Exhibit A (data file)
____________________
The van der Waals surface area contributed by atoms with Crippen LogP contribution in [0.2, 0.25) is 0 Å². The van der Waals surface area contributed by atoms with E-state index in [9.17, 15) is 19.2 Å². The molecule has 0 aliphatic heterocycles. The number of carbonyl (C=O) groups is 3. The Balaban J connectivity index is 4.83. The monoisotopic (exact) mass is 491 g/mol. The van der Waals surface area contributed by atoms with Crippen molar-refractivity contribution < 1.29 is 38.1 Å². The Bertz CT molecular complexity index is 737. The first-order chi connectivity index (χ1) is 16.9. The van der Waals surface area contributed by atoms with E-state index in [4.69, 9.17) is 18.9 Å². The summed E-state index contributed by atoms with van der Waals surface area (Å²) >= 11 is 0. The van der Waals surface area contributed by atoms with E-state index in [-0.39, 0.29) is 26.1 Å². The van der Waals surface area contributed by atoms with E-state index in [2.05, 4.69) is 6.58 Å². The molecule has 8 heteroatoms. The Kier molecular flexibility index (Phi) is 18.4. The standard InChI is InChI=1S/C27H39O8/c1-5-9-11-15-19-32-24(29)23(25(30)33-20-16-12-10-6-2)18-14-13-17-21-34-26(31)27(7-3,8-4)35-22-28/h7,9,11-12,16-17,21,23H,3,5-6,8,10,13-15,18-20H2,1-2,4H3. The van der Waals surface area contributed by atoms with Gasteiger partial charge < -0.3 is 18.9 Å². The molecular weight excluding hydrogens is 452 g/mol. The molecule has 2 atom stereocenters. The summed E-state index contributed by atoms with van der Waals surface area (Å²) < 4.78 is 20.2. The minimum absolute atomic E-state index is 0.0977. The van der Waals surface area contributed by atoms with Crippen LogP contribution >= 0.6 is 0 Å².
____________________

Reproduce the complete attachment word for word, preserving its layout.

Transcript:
The van der Waals surface area contributed by atoms with Crippen LogP contribution in [0.2, 0.25) is 0 Å². The van der Waals surface area contributed by atoms with E-state index in [9.17, 15) is 19.2 Å². The molecule has 0 aliphatic heterocycles. The number of carbonyl (C=O) groups is 3. The Balaban J connectivity index is 4.83. The monoisotopic (exact) mass is 491 g/mol. The van der Waals surface area contributed by atoms with Crippen molar-refractivity contribution < 1.29 is 38.1 Å². The Bertz CT molecular complexity index is 737. The first-order chi connectivity index (χ1) is 16.9. The van der Waals surface area contributed by atoms with E-state index in [4.69, 9.17) is 18.9 Å². The summed E-state index contributed by atoms with van der Waals surface area (Å²) >= 11 is 0. The van der Waals surface area contributed by atoms with E-state index in [-0.39, 0.29) is 26.1 Å². The van der Waals surface area contributed by atoms with E-state index in [2.05, 4.69) is 6.58 Å². The molecule has 8 heteroatoms. The Kier molecular flexibility index (Phi) is 18.4. The standard InChI is InChI=1S/C27H39O8/c1-5-9-11-15-19-32-24(29)23(25(30)33-20-16-12-10-6-2)18-14-13-17-21-34-26(31)27(7-3,8-4)35-22-28/h7,9,11-12,16-17,21,23H,3,5-6,8,10,13-15,18-20H2,1-2,4H3. The van der Waals surface area contributed by atoms with Gasteiger partial charge < -0.3 is 18.9 Å². The molecular weight excluding hydrogens is 452 g/mol. The molecule has 2 atom stereocenters. The summed E-state index contributed by atoms with van der Waals surface area (Å²) < 4.78 is 20.2. The minimum absolute atomic E-state index is 0.0977. The van der Waals surface area contributed by atoms with Crippen LogP contribution >= 0.6 is 0 Å².